There’s nothing offensive in putting a smug smile of emulsion on an orphaned Victorian balloon back, but it is horrifying to see a good Danish mid-century sideboard slapped in startling harlequin colours and proudly up for re-sale.
Review the furniture before gifting it that new look. There are late 19th century to brand new pieces gaining ground as collectibles, already beautifully composed and finished. If you’re not sure, take advice.
There is an army of canvas apron pelted creatives out there who will spend a slab of their lifetime working on the most unprepossessing old thing. I applaud that cheery, demented spirit. If loving, patient restoration, tearing something back to the frame, is beyond your talents, stick to a superficial aesthetic reinvention, discarding anything that’s going to take professional attention to make usable. Look for strong furniture, without any rock & roll in the joints, intact veneers (not too bad if the sides are peeled in places) and above all without much value. Paint, fabric, pulling apart and reassembling, is a fascinating hobby. Go online and sign up with Pinterest to see what tens of thousands of humble crafters and celebrated artisans are up to: www.pinterest.com.
Boot sales, mixed lot auctions and classifieds for second-hand goods such as Jumbletown and DoneDeal are fertile grounds for cheap up-cycling goodies from lamp stands to mixed Edwardian chairs, sideboards, bedside lockers and more. Look for pre-war to modern ‘brown furnishings’, boring lamps, forgotten coffee tables still stable enough to use. A great line might draw you to a piece of otherwise horrible tat worthy of rescue. Open up your senses to potential.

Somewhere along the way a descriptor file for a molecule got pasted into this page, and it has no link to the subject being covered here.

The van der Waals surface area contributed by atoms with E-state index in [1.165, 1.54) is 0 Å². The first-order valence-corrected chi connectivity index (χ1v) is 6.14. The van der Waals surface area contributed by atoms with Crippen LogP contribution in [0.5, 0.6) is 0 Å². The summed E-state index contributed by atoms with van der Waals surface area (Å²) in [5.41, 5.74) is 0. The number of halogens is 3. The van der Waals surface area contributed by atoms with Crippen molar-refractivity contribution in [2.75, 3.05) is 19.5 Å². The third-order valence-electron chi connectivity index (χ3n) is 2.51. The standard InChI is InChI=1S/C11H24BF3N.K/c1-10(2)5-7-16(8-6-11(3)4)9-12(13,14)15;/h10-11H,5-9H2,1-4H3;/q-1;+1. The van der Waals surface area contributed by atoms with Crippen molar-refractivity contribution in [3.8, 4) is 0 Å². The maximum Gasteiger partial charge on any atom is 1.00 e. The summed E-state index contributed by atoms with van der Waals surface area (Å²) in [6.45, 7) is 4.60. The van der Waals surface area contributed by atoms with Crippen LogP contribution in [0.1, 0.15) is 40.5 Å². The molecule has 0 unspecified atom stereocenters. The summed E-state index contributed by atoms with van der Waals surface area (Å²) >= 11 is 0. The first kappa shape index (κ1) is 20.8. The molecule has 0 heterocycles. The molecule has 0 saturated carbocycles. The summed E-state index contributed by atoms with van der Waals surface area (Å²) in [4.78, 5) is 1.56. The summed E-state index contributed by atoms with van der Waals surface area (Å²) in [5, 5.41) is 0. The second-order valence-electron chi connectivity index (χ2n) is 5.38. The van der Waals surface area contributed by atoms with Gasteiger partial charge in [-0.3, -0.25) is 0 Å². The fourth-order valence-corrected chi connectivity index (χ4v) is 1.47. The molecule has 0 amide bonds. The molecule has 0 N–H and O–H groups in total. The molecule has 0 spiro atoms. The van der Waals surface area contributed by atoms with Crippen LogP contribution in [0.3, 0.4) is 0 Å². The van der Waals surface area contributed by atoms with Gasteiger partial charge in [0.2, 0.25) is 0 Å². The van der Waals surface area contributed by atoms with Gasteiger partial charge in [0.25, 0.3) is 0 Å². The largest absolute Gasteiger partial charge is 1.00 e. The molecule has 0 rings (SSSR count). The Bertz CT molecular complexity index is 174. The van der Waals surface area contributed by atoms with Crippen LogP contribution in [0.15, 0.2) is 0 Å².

If you’re too terrified to pluck up a staple gun, there are a growing number of inspirational design houses and craft specialists offering well-priced, truly up-cycled antiques and vintage furniture, lighting and accessories. If you find something you like, put it into more assured hands for an up-do. Founded by creative hero Jill O’Neill, the Belfast collective www.refoundonline.com offers the work of a number of artists, including composer Philip Hammond, who channels music through his beautiful reinventions. Go online to view an ever-evolving collection, their history preserved, but imprinted by a new hand and available at Refound’s pop-up events.
Ringing the changes in Dublin are the handmade curiosities of Sarah Harding and her team at Busy Bee: www.busybee.ie. Upside in Dalkey have just begun their spring cycle of workshops, and sell gorgeous semi-antiques in new dress: www.upside.ie. In Cork, explore the affordable vintage pieces in ‘free-range design’ with Niall McCarthy: www.niallmccarthydesign.ie. Cliona Higgins’s work is now at Quay designs Atelier, No 3, The Stables on Alfred Street, www.quaydesigns.ie, and The Paint Pot on Anglesea St, run workshops in eco-friendly Annie Sloan chalk paint: www.thepaintpot.ie